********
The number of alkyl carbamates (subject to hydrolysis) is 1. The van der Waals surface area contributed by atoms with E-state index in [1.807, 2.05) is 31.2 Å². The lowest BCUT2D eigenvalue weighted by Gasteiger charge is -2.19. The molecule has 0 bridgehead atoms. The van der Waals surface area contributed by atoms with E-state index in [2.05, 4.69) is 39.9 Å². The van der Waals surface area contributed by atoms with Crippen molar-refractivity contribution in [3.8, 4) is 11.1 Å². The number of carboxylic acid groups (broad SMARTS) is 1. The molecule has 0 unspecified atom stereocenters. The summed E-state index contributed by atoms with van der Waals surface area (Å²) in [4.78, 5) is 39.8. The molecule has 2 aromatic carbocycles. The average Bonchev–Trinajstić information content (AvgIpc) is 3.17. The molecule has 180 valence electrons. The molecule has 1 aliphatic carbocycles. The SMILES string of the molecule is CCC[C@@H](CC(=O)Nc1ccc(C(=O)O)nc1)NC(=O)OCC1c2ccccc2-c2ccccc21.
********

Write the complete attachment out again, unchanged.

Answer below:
The number of alkyl carbamates (subject to hydrolysis) is 1. The van der Waals surface area contributed by atoms with E-state index in [1.807, 2.05) is 31.2 Å². The lowest BCUT2D eigenvalue weighted by Gasteiger charge is -2.19. The molecule has 0 bridgehead atoms. The van der Waals surface area contributed by atoms with E-state index in [2.05, 4.69) is 39.9 Å². The van der Waals surface area contributed by atoms with Crippen molar-refractivity contribution in [3.8, 4) is 11.1 Å². The number of carboxylic acid groups (broad SMARTS) is 1. The molecule has 0 unspecified atom stereocenters. The summed E-state index contributed by atoms with van der Waals surface area (Å²) in [4.78, 5) is 39.8. The molecule has 2 aromatic carbocycles. The average Bonchev–Trinajstić information content (AvgIpc) is 3.17. The molecule has 180 valence electrons. The molecule has 1 aliphatic carbocycles. The SMILES string of the molecule is CCC[C@@H](CC(=O)Nc1ccc(C(=O)O)nc1)NC(=O)OCC1c2ccccc2-c2ccccc21.